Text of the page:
The PA’s codependence problem


Analysis: Its six-month suspension of coordination with Jerusalem taught the Palestinian Authority that it needs to achieve economic autonomy as well as security if it wants an independent and viable future state of its own

Palestinian President Mahmoud Abbas and Prime Minister Benjamin Netanyahu in 2013

(Photo: Getty Images) Milstein

Having spent six months staring into the abyss and coming to the conclusion that it was heading towards economic collapse, the Palestinian Authority last week ended its suspension of cooperation with Israel.

The frozen ties had a negative impact on the PA’s public support, as Palestinians had for years received services from the Israeli authorities in areas such as work permits, medical treatment and more.

The Israeli government, on the other hand, found that a suspension of relations did not necessarily lead to a renewed outbreak of violence.

On the contrary, Israeli institutions picked up some of the slack and in effect made the case for the concept of one state in charge as opposed to two.

The primary bone of contention that triggered the freeze was the monthly tax revenue collected by Israel on behalf of the Palestinian Authority – made up of taxes from Palestinian working in Israel and from cross-border commercial activity – which comprises 60% of the PA’s annual budget of some NIS 19 billion.

After declaring the suspension of cooperation due to Prime Minister Benjamin Netanyahu’s now-halted plan to annex parts of the West Bank, the PA refused to receive the money.

But instead of this move punishing Israel for unilaterally declaring its annexation plan, the PA struggled to pay its 160,000 employees, causing growing anger on the Palestinian street that even threatened the regime.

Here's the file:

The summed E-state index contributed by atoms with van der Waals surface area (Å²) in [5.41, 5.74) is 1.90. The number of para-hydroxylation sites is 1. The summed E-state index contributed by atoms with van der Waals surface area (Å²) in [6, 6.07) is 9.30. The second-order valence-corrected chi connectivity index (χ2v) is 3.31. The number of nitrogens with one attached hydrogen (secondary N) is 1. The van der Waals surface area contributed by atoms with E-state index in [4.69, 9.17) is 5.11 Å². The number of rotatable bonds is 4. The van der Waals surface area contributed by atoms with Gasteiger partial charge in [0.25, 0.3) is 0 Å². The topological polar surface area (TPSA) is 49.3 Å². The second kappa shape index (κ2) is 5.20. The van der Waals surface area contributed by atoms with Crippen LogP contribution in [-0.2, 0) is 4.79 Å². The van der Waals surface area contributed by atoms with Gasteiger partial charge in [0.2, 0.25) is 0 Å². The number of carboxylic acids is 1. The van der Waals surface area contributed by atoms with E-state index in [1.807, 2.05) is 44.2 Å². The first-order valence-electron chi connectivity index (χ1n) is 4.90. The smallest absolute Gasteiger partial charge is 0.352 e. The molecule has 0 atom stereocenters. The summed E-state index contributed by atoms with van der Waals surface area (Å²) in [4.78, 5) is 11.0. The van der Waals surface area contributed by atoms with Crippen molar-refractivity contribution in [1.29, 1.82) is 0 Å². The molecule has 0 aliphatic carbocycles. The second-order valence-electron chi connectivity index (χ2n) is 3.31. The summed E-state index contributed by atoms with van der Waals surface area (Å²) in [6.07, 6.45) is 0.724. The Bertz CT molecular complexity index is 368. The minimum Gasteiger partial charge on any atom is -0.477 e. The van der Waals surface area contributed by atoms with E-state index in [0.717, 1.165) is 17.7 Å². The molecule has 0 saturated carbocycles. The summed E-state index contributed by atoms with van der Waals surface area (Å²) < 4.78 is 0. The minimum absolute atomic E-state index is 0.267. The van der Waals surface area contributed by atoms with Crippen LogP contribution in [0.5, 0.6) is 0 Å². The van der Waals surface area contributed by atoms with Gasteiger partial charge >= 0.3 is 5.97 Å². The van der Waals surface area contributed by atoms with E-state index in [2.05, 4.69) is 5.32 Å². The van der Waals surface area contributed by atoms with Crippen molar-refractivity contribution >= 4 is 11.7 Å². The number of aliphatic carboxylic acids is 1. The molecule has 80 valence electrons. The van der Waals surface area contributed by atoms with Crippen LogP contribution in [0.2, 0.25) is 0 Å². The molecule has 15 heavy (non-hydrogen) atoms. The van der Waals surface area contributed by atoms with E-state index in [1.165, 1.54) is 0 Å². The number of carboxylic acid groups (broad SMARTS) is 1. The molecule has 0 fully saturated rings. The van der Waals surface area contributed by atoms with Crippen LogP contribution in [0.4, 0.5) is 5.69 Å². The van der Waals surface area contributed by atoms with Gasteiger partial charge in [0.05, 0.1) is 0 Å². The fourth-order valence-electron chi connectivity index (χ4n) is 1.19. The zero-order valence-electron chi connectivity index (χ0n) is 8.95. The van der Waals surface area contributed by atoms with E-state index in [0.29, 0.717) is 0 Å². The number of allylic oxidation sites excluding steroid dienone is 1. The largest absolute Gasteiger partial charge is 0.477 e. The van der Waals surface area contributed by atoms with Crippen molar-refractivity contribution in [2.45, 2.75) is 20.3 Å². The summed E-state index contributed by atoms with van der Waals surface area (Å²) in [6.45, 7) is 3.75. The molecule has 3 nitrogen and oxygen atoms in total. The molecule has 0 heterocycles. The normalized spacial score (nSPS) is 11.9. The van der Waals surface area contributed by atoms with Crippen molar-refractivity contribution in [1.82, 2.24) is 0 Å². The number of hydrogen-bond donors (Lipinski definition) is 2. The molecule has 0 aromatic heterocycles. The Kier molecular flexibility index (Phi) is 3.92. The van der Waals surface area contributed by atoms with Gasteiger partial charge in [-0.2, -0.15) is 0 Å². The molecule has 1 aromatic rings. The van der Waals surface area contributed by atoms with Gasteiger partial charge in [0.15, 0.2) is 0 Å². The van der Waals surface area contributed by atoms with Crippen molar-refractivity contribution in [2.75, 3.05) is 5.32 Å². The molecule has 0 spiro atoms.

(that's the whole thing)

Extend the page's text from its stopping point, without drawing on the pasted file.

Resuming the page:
Fortunately, U.S. President-elect Joe Biden’s victory in the November elections gave Ramallah the excuse it needed to reverse course.

Now both sides understand that it is not just the security cooperation that must continue uninterrupted, but that civil coordination also has the potential to trigger far-reaching shifts in the region.

The recent suspension of ties also showed how vital the funds collected by Israel are to the PA’s continued survival. And this reliance on the tax revenue will only grow over time, as more and more international institutions discontinue their funding of the Palestinian government.

For Israel, the flow of the funds collected on behalf of the PA is a source of strategic stability in the West Bank. Despite a strife-filled decade, the territory has enjoyed relative calm even though the funds also serve to tie the Palestinian Authority to Israel and make it much more reliant on Jerusalem.

Any discussion about a future agreement that would see the two entities go their separate ways will require careful consideration of how to reduce the PA’s reliance on the revenue collected by Israel for its survival.

For without becoming financially independent of Israel, there can be no viable future Palestinian economy or creation of the infrastructure needed to function as a state, if and when the two sides seek such a separation.



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